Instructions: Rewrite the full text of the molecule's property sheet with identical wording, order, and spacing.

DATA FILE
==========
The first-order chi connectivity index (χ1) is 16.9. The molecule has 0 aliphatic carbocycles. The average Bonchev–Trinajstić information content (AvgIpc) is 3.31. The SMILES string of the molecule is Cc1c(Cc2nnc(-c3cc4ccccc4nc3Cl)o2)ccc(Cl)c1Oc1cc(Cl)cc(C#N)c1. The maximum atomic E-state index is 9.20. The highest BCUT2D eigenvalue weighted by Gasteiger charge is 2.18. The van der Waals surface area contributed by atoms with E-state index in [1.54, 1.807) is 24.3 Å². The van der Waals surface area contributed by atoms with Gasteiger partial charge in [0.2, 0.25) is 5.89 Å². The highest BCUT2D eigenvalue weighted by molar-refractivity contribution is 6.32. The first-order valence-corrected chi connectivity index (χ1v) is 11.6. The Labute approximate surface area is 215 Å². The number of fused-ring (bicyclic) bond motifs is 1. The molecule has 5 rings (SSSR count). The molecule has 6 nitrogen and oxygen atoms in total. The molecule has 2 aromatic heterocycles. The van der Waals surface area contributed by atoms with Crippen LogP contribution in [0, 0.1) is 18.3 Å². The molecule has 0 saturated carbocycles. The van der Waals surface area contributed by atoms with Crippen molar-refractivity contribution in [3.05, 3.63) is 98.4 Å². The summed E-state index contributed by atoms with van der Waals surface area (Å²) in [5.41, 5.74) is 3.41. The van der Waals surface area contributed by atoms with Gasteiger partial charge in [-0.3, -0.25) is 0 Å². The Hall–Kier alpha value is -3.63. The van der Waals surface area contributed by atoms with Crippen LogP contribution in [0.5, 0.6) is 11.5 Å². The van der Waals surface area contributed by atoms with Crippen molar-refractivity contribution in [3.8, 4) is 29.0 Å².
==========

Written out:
The first-order chi connectivity index (χ1) is 16.9. The molecule has 0 aliphatic carbocycles. The average Bonchev–Trinajstić information content (AvgIpc) is 3.31. The SMILES string of the molecule is Cc1c(Cc2nnc(-c3cc4ccccc4nc3Cl)o2)ccc(Cl)c1Oc1cc(Cl)cc(C#N)c1. The maximum atomic E-state index is 9.20. The highest BCUT2D eigenvalue weighted by Gasteiger charge is 2.18. The van der Waals surface area contributed by atoms with E-state index in [1.54, 1.807) is 24.3 Å². The van der Waals surface area contributed by atoms with Gasteiger partial charge in [0.2, 0.25) is 5.89 Å². The highest BCUT2D eigenvalue weighted by molar-refractivity contribution is 6.32. The first-order valence-corrected chi connectivity index (χ1v) is 11.6. The Labute approximate surface area is 215 Å². The number of fused-ring (bicyclic) bond motifs is 1. The molecule has 5 rings (SSSR count). The molecule has 6 nitrogen and oxygen atoms in total. The molecule has 2 aromatic heterocycles. The van der Waals surface area contributed by atoms with Crippen LogP contribution in [0, 0.1) is 18.3 Å². The molecule has 0 saturated carbocycles. The van der Waals surface area contributed by atoms with Crippen molar-refractivity contribution in [3.05, 3.63) is 98.4 Å². The summed E-state index contributed by atoms with van der Waals surface area (Å²) in [5.41, 5.74) is 3.41. The van der Waals surface area contributed by atoms with Gasteiger partial charge in [-0.3, -0.25) is 0 Å². The Hall–Kier alpha value is -3.63. The van der Waals surface area contributed by atoms with Crippen LogP contribution in [0.5, 0.6) is 11.5 Å². The van der Waals surface area contributed by atoms with Crippen molar-refractivity contribution in [3.8, 4) is 29.0 Å².